There was no ill will in the secrecy during Lloyd Austin's hospitalization, concludes the Pentagon

U.S. Department of Defense

An internal Pentagon investigation concluded that there was no "ill intent" in the secrecy surrounding the hospitalization of the U.S. Secretary of Defense, Lloyd Austin, due to complications from prostate cancer surgery.

The report from the internal review, released on Monday, stated that the withholding of information was not the result of deliberate attempts by government officials to conceal Austin's health status from the public or the White House. Austin, 70, underwent a prostatectomy on December 22 to treat cancer and was discharged afterward. However, on the night of January 1, he returned to the medical center for a urinary tract infection stemming from the surgery and was admitted to the intensive care unit.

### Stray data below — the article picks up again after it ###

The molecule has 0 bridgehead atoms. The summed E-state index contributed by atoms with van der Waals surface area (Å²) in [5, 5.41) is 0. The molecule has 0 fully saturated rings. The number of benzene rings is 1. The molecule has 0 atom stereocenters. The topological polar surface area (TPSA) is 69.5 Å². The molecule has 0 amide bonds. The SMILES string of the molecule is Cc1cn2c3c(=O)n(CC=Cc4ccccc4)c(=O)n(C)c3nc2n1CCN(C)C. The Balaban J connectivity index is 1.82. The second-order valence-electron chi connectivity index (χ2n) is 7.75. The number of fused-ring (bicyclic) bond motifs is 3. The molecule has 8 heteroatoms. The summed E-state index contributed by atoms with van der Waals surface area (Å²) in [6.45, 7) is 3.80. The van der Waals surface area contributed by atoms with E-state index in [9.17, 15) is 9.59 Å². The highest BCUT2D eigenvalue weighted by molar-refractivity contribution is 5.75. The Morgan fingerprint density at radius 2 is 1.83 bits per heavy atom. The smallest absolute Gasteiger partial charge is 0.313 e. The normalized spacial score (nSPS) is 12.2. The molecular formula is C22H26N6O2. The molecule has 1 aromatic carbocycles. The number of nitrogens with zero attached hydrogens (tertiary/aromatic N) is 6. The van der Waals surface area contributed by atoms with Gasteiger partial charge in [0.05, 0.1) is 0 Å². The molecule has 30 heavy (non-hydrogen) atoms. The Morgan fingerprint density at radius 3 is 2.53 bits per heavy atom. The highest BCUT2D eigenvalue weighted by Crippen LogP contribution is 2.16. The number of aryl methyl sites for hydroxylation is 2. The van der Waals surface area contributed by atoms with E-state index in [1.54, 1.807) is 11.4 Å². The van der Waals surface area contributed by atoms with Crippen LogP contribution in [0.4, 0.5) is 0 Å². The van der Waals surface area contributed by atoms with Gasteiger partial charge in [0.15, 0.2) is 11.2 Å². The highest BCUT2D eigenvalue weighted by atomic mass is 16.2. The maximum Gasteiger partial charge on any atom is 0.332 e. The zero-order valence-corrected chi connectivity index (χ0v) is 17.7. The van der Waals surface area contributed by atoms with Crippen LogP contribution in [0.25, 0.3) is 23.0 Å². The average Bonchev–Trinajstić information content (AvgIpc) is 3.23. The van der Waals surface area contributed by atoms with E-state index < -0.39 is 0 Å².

His hospitalization sparked significant controversy as neither Austin nor his team informed U.S. President Joe Biden about the incident until January 4, three days after admission, and the Pentagon did not issue a press release until the following day.

Subsequently, Austin apologized for the situation and, during a February 1 appearance, acknowledged that he had not handled the situation well, took responsibility, and asked for "forgiveness" from the American people.

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However, dissatisfied with the explanations, Republican opposition alleged a power vacuum at the helm of the Pentagon during a critical moment when the situation in Gaza threatened to escalate regionally in the Middle East.

At the request of Republicans, Austin will testify on Thursday before the House Armed Services Committee, where conservatives hold the majority.